Similarly, many Hispanics today are Catholics. In our July 1-Aug. 28 sample, 51% of Hispanics identify as Catholics while 25% identify as Protestants, with most of the rest not having a formal religious identity. (Few blacks identify as Catholic.) Since Hispanics differ from non-Hispanic whites in their politics, it too would come as no surprise to find that Hispanic Catholics differ from non-Hispanic Catholics in their views of the candidates.

Here, then, are the data comparing black and white Protestants as well as Hispanic and non-Hispanic Catholics.

Favorable Views of Clinton and Trump, by Religious Identity
Clinton Trump
% %
White Protestant 23 51
Black Protestant 75 9
Hispanic Catholic 67 12
Non-Hispanic Catholic 34 44
Gallup Daily Tracking, July 1-Aug. 28, 2016

Certainly, race and ethnicity make a difference in the political views of Protestants and Catholics. A slight majority of white Protestants have a favorable view of Trump, the highest favorable rating for the billionaire businessman of any segment. On the other hand, black Protestants have the lowest favorable rating of Trump, at 9%, tied with views of Trump among Muslims. White Protestants are way below average in their favorable view of Clinton, while black Protestants give her the highest favorable rating of any of these segments.

Hispanic Catholics, although not quite as extreme, have views similar to those of black Protestants, with a very high percentage rating Clinton positively and a very low percentage having a favorable opinion of Trump. Non-Hispanic Catholics, on the other hand, are more positive about Trump than about Clinton.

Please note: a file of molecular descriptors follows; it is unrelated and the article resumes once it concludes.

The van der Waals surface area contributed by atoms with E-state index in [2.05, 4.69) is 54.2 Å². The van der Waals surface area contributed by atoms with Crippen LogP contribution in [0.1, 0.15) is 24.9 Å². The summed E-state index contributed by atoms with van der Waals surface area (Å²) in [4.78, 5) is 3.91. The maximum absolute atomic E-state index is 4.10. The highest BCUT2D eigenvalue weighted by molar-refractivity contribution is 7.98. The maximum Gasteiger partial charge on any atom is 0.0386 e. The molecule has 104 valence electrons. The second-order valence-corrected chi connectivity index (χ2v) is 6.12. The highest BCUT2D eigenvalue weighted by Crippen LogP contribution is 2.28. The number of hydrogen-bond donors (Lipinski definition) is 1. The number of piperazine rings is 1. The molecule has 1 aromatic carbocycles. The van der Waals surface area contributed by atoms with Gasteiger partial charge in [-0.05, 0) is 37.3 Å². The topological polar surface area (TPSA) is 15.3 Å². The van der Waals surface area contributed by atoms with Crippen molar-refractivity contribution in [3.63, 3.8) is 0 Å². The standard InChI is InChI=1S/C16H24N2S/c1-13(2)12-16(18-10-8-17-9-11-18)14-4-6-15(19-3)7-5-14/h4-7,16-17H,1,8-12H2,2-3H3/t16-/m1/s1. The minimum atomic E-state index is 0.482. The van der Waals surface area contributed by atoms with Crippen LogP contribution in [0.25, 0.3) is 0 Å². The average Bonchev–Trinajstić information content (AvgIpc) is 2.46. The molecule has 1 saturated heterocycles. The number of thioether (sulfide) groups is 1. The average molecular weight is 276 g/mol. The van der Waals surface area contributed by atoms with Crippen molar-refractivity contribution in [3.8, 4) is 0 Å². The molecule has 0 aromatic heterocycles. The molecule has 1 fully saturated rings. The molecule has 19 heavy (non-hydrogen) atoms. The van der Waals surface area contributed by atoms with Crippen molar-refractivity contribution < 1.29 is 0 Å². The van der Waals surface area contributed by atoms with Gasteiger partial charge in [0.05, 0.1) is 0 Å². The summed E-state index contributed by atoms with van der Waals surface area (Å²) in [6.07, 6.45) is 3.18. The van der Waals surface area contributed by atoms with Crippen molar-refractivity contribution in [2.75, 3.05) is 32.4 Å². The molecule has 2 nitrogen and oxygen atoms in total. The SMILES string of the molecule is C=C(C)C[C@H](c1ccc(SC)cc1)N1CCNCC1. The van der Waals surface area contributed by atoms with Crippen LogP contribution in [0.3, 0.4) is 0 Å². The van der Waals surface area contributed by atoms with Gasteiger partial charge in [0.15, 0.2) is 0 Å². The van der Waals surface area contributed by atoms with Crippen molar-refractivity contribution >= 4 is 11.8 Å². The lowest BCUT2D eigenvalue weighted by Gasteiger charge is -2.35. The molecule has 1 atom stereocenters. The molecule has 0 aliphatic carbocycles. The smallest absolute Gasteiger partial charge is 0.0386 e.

Thus, while it is true that, taken as a whole, Catholics are more positive about Clinton than about Trump, this is driven by Hispanic Catholics (about one-third of all Catholics). Non-Hispanic Catholics' views of the two candidates are broadly similar to non-Hispanic white Protestants' views. Trump doesn't have a Catholic problem so much as he has a Hispanic Catholic problem.

Views of the candidates among the other, much smaller, religious segments are, in some cases, more extreme.

  • Muslims have much higher than average positive opinions of Clinton, and very few (tied with black Protestants) have a favorable opinion of Trump.
  • Mormons appear conflicted. Over two-thirds of Mormons identify with or lean toward the Republican Party, yet their 33% favorable opinion of Trump is only average and well below white Protestants' or non-Hispanic Catholics' ratings. Even fewer Mormons have a favorable view of Clinton.
  • Americans who identify their religion as Jewish, 63% of whom identify with or lean toward the Democratic Party, are more positive about Clinton than Trump, but Jewish views are by no means monolithic. A little more than half have a favorable view of Clinton, and nearly a fourth have a favorable view of Trump.
  • The group of Americans who don't have a formal religious identity ("nones") are more than twice as likely to identify as Democrats rather than as Republicans and have a more positive view of Clinton than of Trump.

Overall, Trump has the most positive image among white Republicans, followed by non-Hispanic Catholics. Clinton enjoys her most positive image among black Protestants, Hispanic Catholics and Muslims.

One problem for Clinton is that those groups among whom she has the best image are relatively small. The largest segments among the groups examined here are white Protestants and non-Hispanic Catholics, and it is among these that Trump enjoys his most positive image ratings.


Frank Newport, Ph.D., is a Gallup Senior Scientist. He is the author of Polling Matters: Why Leaders Must Listen to the Wisdom of the People and God Is Alive and Well. Twitter: @Frank_Newport